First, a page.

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Word of mouth marketing is recognised as the most powerful marketing tool we have in our armoury and as we build our portfolio of clients then word of mouth will be crucial to bring in new clients.  This is simulated on social media, but true word of mouth marketing is one person talking to another. However, what I have found, as I have encouraged people to do word of mouth marketing for my business, is that there are three, very distinct, mindsets that people bring to word of mouth marketing.

Money Talks

The first mindset is ‘money talks’.  My potential referrer will tell me, “I will refer people to you if, I get a commission”.  This may be very superficially attractive. Why would people not want to bring you new business if they get money?  However, I am not convinced that this is the most powerful approach.  Most people who introduce by word of mouth are not primarily motivated by money.  It is relationships that motivate them.  The relationship that they have with you and/or the relationship that they have with the person they are connecting you to.  Often, they may want to deepen these relationships.  In my experience, without that relationship dimension in place, referral networks won’t work.

Referrers: be specific

Be careful to recognise the difference between a referrer and a connector.  If you are very specific in asking the right question of a client at the appropriate place in the relationship, along the lines of “who is the person that has similar needs to you that you could refer me to?”, you will get one or two names.  You need to put your referrer on the spot and be very explicit about the profile of the person who is your ideal referral.  The more specific you are the more likely they are to say, “yes, I can think of someone” or “I cannot think of someone like that but what about someone like this?”

For example, if your target is accounting firms with between five and twenty partners, who are within an hour’s travel time of Borehamwood and who are looking to aggressively grow and need help with talent management then you have made it very very specific.

Connectors: nurture the power

But there is a third and the most powerful source of word of mouth marketing:  the connector. In my experience, a small proportion of people have a connector mindset. Those that do are constantly looking for opportunities to connect people they know with each another. It seems to be either a discipline, a habit or just part of their character. They are relentless connectors.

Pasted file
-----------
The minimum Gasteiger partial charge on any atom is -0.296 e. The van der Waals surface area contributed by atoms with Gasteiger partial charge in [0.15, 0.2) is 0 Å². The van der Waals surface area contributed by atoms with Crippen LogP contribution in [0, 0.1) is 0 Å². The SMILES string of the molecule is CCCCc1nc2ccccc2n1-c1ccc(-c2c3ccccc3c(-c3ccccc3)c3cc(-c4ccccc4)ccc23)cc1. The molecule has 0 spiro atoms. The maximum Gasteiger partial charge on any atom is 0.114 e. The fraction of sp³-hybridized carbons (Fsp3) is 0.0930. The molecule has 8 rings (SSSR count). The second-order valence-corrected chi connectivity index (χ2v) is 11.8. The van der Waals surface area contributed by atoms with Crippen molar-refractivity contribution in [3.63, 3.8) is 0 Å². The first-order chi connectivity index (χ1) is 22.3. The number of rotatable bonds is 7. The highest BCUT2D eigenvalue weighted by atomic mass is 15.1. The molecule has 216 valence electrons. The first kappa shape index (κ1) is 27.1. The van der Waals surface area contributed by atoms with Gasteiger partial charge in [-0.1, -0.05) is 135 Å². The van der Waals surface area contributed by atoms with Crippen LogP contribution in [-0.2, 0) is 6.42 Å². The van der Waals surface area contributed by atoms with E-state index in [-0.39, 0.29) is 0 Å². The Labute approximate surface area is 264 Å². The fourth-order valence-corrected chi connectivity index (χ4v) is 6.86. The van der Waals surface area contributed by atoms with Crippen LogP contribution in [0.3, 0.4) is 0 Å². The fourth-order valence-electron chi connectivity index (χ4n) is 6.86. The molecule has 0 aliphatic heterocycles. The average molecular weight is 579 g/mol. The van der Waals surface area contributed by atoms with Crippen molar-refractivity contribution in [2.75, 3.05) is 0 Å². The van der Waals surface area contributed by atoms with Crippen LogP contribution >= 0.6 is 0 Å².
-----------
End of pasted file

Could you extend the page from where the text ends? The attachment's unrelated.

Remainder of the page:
For these people, the key is to make that connecting as simple as possible, because they will just do it anyway but you want them to choose to do it for you. When they do make those connections, you need to give them positive feedback as to the quality of those connections and keep them informed of the results that have flowed. This will encourage them to make more. Because they love doing it, they love the affirmation they get from the person who is connected and from you as the person they introduce. I encourage connectors to send an email to their contact, copied to me, saying, “I think it would be a good thing for you to have a conversation with Charles McLachlan. He is somebody I know and I think he could bring you real value”. This keeps things straightforward for you as the connector. I am not asking you to explain my value or sell my service.  You are just saying that this is a good person to have a conversation with. It is a simple connection. There is no explicit endorsement of me or my offer.  For you, the reputational risk of the introduction is extremely low. But if, and this is usually the case, the introduction is good for one or both the parties, then it has a halo effect for you as the connector. You become recognised as one of the people that know the people to know.

What do I do?

I have chosen not to take any commission for the referrals I make – I want to be a trusted advisor and stay independent in the recommendations I offer. However, for some of my products, I do offer commission. The nature of the relationships I develop means this commission is rarely taken up.

I do sometimes ask for very specific referrals. This has not been very fruitful: maybe I am asking the wrong people at the wrong time for the wrong thing in the wrong way!

In the world in which I work, I have two or three people who are relentless connectors. They make a connection by email of value to me every three or four weeks. Whenever they meet someone, they are thinking about whether they can connect them to me, or to someone else. I, myself, am committed to relentlessly connecting because I believe in its power. I can also see how it builds my personal reputation. Most importantly, it embodies an unconditional offer of generosity.


As you think about word of mouth marketing consider how can you become a relentless connector.  Be intentional about planning it in every meeting you have.

If you are skilled at asking for referrals, then include this in your word of mouth marketing strategy.

If you are part of a community where commission is endemic (financial services come to mind) then recognise its weaknesses as a motivator but accept it may be a necessary, if insufficient, contributor to word of mouth marketing.


Charles McLachlan is the founder of FuturePerfect and on a mission to transform the future of work and business. The Portfolio Executive programme is a new initiative to help executives build a sustainable and impactful second-half-career. Creating an alternative future takes imagination, design, organisation and many other thinking skills. Charles is happy to lend them to you.